1.How To Use This Source Code

1.1 Compile Kernel Source Code and Make it bootable

My work is based on Linux Kernel 3.9.3, and I use following bash shell to compile the kernel:

cd /usr/src/kernels/linux-3.9.3 && 
make bzImage && make modules && 
make modules_install && 
cp /usr/src/kernels/linux-3.9.3/arch/x86/boot/bzImage /boot/vmlinuz-3.9.3lichen && 
mkinitrd -v --force /boot/initrd-3.9.3lichen.img 3.9.3+

Notice: The module group name "3.9.3+" may be differnet in different distributions. For example, this value is "3.9.3" in Debian 7 32-bit and "3.9.3+" in Fedora 17 32-bit. If you have doubt about it, please refer to folder name in /lib/modules/, there will be a folder named by "3.9.3" or "3.9.3+" or something else in it.

Next step, we need to modify the configuration of grub/grub2 to make the system boot using our new kernel. All you need to do is copy and paste one menuentry, then modify the boot image name and initialized ram disk name. Below is an example:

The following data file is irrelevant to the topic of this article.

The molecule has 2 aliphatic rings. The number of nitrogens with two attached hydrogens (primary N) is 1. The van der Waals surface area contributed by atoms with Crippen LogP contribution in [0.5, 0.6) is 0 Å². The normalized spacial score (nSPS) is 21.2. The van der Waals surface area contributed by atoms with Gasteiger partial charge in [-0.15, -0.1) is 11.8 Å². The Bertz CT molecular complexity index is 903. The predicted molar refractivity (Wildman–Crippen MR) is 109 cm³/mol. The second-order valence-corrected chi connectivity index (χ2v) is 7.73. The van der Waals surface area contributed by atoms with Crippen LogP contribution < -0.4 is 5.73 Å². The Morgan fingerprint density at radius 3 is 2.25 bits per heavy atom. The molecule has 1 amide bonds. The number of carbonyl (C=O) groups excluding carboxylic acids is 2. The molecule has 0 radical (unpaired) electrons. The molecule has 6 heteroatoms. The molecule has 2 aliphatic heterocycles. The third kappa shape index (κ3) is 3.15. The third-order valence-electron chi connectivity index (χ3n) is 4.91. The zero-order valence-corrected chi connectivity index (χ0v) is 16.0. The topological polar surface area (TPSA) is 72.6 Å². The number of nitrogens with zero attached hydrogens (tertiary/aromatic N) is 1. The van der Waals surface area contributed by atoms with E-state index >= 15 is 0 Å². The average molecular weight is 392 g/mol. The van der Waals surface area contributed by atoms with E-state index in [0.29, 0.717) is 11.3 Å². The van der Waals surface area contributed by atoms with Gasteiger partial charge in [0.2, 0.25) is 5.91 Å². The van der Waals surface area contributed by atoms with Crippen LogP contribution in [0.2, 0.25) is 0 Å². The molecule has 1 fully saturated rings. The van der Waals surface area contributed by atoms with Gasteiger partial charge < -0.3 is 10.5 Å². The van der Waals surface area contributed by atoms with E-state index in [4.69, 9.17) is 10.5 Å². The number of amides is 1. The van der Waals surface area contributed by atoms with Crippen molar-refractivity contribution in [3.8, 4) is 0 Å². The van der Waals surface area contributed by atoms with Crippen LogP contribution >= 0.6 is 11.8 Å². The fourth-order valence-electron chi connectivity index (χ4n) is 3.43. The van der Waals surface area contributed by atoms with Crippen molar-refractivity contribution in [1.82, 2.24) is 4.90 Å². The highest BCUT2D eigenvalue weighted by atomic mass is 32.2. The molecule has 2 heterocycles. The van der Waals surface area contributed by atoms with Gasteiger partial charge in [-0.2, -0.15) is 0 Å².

menuentry 'Fedora Linux' --class fedora --class gnu-linux --class gnu --class os $menuentry_id_option 'gnulinux-simple-00f2e2dd-3063-4d2c-8a78-1bd630780958' {
        load_video
        set gfxpayload=keep
        insmod gzio
        insmod part_msdos
        insmod ext2
        set root='hd0,msdos1'
        if [ x$feature_platform_search_hint = xy ]; then
          search --no-floppy --fs-uuid --set=root --hint-bios=hd0,msdos1 --hint-efi=hd0,msdos1 --hint-baremetal=ahci0,msdos1 --hint='hd0,msdos1'  05e8fabc-a528-4c1e-ba57-3299841a6cb1
        else
          search --no-floppy --fs-uuid --set=root 05e8fabc-a528-4c1e-ba57-3299841a6cb1
        fi
        echo    'Loading Linux 3.3.4-5.fc17.i686.PAE ...'
        linux   /vmlinuz-3.3.4-5.fc17.i686.PAE root=UUID=00f2e2dd-3063-4d2c-8a78-1bd630780958 ro SYSFONT=False rd.lvm=0 rd.dm=0 LANG=zh_CN.UTF-8  KEYTABLE=us rd.md=0 rd.luks=0 rhgb quiet 
        echo    'Loading initial ramdisk ...'
        initrd  /initramfs-3.3.4-5.fc17.i686.PAE.img
}

Just change "vmlinuz-3.3.4-5.fc17.i686.PAE" to "vmlinuz-3.9.3lichen" and "initramfs-3.3.4-5.fc17.i686.PAE.img" to "initrd-3.9.3lichen.img" (you can also change the entry name if you want), it will guide grub to use new kernel for system.

1.2 Compile New Timestamp Library

First step, create object file for modified version of tzcode.
gcc -c tzcode/localtime.c -o localtime.o